By letting that voice speak, by letting it out, what we start to see is how, when it’s disowned, or a shadow,  it will come out in covert ways, leak out sideways, and affect our life. So maybe I’m in that camp where I hate all prejudiced people, I just hate them. In fact, maybe I’d like to kill them all. You know, that’s a lot of hate, a lot of prejudice, against prejudiced people.

So I start to look at the effects of being disowned by Genpo.  He hates a lot of people he puts into that category. He stereotypes them, calls them all kinds of names — rednecks, bigots, he can go on and on and on.  He’s judgmental, self-righteous, arrogant, ignorant, all the qualities he claims to despise.  In fact, by disowning me, he disowns a whole part of himself, which is prejudice.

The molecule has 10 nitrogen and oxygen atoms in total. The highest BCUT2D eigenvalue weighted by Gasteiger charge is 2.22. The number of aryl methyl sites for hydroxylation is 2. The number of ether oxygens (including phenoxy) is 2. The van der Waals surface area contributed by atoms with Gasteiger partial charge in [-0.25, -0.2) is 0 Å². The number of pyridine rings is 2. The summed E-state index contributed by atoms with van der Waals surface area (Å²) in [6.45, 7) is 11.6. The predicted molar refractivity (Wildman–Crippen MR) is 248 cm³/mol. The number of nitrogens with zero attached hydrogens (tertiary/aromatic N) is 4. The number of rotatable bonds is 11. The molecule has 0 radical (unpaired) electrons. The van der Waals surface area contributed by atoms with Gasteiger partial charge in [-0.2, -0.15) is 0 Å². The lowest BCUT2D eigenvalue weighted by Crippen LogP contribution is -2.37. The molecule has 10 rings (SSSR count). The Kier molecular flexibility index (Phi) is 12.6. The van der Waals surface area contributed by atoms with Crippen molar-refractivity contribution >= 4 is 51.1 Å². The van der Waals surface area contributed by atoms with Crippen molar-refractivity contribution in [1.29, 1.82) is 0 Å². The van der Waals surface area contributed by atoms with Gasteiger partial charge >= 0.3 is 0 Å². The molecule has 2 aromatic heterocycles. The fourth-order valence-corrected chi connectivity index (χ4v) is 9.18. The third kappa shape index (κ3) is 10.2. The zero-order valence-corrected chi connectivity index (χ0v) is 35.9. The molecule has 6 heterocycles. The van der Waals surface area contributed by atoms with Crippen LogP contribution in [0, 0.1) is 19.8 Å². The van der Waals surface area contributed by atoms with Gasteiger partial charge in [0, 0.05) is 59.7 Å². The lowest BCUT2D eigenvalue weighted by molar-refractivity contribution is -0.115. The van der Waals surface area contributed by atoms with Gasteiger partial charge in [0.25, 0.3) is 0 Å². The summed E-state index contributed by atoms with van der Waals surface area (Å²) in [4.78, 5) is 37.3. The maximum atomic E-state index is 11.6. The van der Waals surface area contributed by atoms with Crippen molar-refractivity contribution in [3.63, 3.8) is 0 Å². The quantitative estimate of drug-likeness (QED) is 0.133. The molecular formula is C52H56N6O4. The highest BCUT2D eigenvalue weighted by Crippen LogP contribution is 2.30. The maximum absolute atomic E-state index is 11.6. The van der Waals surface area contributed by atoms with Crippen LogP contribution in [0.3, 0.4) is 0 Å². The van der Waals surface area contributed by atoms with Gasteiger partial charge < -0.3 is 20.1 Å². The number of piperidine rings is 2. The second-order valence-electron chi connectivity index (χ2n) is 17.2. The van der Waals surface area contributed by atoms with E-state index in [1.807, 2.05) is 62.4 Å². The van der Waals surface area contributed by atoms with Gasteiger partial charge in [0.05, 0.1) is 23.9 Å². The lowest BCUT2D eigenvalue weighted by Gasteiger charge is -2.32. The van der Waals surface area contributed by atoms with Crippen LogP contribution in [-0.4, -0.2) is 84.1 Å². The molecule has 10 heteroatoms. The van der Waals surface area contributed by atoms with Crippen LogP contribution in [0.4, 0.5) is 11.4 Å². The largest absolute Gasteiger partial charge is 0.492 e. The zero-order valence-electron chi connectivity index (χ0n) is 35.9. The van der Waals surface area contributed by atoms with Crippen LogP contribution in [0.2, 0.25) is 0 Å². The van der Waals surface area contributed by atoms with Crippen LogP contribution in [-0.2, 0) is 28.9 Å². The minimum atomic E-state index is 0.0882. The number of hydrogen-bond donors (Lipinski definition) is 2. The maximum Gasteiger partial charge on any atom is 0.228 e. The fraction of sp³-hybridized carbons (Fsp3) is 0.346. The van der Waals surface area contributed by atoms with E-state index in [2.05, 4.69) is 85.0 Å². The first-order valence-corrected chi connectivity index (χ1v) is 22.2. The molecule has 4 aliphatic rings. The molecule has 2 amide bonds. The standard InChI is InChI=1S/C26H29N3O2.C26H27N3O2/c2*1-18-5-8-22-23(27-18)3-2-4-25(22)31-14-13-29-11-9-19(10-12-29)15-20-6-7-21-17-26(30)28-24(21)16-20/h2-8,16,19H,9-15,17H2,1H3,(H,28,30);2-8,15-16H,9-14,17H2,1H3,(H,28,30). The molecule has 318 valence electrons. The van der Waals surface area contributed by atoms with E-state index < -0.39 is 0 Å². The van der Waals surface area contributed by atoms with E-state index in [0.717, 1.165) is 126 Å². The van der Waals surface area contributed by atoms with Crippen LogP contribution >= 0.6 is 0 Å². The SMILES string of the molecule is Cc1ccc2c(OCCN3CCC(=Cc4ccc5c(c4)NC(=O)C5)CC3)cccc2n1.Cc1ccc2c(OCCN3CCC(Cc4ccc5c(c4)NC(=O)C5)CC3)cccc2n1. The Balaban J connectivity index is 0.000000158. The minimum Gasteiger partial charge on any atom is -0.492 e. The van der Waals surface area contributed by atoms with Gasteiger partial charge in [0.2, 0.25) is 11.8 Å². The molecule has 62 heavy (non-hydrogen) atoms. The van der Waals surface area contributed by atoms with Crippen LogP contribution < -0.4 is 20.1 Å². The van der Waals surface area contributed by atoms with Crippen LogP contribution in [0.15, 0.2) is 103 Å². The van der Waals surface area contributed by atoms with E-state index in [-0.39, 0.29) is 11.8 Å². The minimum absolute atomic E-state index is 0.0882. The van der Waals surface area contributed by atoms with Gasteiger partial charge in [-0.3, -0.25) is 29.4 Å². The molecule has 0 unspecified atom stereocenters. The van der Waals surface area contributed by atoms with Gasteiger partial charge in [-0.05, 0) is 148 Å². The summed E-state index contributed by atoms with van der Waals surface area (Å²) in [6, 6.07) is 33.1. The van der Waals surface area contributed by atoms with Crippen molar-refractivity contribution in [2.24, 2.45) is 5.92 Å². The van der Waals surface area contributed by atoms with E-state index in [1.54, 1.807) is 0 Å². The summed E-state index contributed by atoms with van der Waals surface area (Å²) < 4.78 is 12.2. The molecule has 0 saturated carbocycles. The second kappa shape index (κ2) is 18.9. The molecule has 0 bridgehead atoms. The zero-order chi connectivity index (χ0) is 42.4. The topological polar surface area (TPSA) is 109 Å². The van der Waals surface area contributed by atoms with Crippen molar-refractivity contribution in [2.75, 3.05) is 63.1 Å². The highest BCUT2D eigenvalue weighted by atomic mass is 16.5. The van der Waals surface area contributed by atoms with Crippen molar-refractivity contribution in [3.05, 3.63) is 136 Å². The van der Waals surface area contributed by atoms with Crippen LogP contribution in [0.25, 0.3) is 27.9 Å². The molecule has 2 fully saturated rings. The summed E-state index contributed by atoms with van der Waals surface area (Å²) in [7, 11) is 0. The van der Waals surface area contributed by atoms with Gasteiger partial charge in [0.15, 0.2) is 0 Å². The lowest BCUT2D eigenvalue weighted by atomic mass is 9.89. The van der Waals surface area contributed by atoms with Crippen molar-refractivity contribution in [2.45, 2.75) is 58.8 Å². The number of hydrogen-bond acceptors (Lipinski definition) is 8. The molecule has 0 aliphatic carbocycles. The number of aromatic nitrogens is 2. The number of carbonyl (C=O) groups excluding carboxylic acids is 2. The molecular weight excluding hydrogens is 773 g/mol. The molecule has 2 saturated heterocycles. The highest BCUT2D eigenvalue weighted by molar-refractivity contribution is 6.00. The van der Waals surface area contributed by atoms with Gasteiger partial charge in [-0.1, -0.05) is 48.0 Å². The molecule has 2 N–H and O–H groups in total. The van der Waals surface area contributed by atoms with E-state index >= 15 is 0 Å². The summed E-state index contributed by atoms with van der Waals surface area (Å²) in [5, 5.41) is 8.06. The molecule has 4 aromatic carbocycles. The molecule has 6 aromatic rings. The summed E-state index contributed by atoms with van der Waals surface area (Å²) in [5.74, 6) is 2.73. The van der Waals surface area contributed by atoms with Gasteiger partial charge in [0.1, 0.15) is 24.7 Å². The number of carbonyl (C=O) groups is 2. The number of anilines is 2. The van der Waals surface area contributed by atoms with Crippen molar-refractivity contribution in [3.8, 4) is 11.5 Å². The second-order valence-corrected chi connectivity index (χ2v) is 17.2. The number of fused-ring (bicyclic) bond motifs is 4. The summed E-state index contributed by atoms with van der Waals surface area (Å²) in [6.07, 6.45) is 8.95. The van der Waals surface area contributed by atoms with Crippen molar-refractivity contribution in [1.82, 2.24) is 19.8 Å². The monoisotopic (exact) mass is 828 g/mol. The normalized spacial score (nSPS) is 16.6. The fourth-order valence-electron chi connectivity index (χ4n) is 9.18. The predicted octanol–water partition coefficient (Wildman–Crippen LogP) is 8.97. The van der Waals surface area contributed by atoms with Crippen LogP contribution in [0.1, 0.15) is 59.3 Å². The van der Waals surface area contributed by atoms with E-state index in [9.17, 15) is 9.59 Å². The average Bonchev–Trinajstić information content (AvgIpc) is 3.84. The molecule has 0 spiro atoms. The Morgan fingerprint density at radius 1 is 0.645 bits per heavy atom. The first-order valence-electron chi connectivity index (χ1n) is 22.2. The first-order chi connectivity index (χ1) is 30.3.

Now he can begin to look at what it would be like if he accepted this, if he owned me, as prejudice. Well, the more Genpo can own me, the voice of prejudice, the more I can stop being so perverted and immature, or hostile, and in a way destroying his life.  The more he owns me, or any other disowned voice, the less stuck he will be.

When we get to the place we’re actually owning the voice, we transcend it.  All of a sudden it becomes discerning wisdom.  Yes, there are certain people I don’t like very much, and there are other people I like a lot. There are certain people that I appreciate being with more than others, and I’m able to articulate that, and to say, yes, I would like to do this with you tonight, or no, I would rather not go out with you. Whatever the reason, you can own it with the wisdom of discernment, and say yes, I want to be around these kinds of people, and I don’t want to associate with those kinds of people. It’s not a hatred anymore, it’s not coming out sideways, it’s not anger or rage, it’s just discerning wisdom.